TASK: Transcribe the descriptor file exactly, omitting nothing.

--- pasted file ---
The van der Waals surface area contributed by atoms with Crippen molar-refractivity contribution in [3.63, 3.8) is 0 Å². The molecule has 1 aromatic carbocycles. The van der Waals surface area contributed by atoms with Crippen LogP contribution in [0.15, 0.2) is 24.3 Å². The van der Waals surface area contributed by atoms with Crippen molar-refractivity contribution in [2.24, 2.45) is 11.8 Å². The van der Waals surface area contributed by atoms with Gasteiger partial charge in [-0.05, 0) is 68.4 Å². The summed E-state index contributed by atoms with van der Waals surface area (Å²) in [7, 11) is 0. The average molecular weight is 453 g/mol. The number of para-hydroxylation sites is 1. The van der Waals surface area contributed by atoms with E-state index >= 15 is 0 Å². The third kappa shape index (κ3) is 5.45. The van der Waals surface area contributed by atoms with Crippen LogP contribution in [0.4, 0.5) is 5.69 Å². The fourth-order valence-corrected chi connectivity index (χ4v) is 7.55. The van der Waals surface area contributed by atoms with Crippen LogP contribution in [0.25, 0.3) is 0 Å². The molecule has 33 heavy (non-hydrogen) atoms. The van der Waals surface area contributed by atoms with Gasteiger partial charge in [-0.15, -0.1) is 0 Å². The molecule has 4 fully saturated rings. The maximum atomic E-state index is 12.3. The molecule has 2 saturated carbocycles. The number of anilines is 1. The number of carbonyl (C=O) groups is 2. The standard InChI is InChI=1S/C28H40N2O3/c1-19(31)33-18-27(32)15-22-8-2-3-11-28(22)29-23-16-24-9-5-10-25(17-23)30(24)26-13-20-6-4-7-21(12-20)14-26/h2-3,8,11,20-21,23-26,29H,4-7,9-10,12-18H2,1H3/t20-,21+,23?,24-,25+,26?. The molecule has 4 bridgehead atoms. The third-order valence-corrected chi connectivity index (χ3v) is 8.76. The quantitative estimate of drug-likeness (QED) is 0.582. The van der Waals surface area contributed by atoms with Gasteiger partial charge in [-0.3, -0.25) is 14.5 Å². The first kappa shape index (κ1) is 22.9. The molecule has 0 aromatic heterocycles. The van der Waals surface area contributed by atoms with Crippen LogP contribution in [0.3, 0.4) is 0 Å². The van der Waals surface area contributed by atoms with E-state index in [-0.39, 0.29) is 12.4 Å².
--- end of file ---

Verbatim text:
The van der Waals surface area contributed by atoms with Crippen molar-refractivity contribution in [3.63, 3.8) is 0 Å². The molecule has 1 aromatic carbocycles. The van der Waals surface area contributed by atoms with Crippen LogP contribution in [0.15, 0.2) is 24.3 Å². The van der Waals surface area contributed by atoms with Crippen molar-refractivity contribution in [2.24, 2.45) is 11.8 Å². The van der Waals surface area contributed by atoms with Gasteiger partial charge in [-0.05, 0) is 68.4 Å². The summed E-state index contributed by atoms with van der Waals surface area (Å²) in [7, 11) is 0. The average molecular weight is 453 g/mol. The number of para-hydroxylation sites is 1. The van der Waals surface area contributed by atoms with E-state index >= 15 is 0 Å². The third kappa shape index (κ3) is 5.45. The van der Waals surface area contributed by atoms with Crippen LogP contribution in [0.4, 0.5) is 5.69 Å². The fourth-order valence-corrected chi connectivity index (χ4v) is 7.55. The van der Waals surface area contributed by atoms with Crippen LogP contribution in [0.25, 0.3) is 0 Å². The molecule has 33 heavy (non-hydrogen) atoms. The van der Waals surface area contributed by atoms with Gasteiger partial charge in [-0.15, -0.1) is 0 Å². The molecule has 4 fully saturated rings. The maximum atomic E-state index is 12.3. The molecule has 2 saturated carbocycles. The number of anilines is 1. The number of carbonyl (C=O) groups is 2. The standard InChI is InChI=1S/C28H40N2O3/c1-19(31)33-18-27(32)15-22-8-2-3-11-28(22)29-23-16-24-9-5-10-25(17-23)30(24)26-13-20-6-4-7-21(12-20)14-26/h2-3,8,11,20-21,23-26,29H,4-7,9-10,12-18H2,1H3/t20-,21+,23?,24-,25+,26?. The molecule has 4 bridgehead atoms. The third-order valence-corrected chi connectivity index (χ3v) is 8.76. The quantitative estimate of drug-likeness (QED) is 0.582. The van der Waals surface area contributed by atoms with Gasteiger partial charge in [-0.3, -0.25) is 14.5 Å². The first kappa shape index (κ1) is 22.9. The molecule has 0 aromatic heterocycles. The van der Waals surface area contributed by atoms with Crippen LogP contribution in [0.3, 0.4) is 0 Å². The van der Waals surface area contributed by atoms with E-state index in [-0.39, 0.29) is 12.4 Å².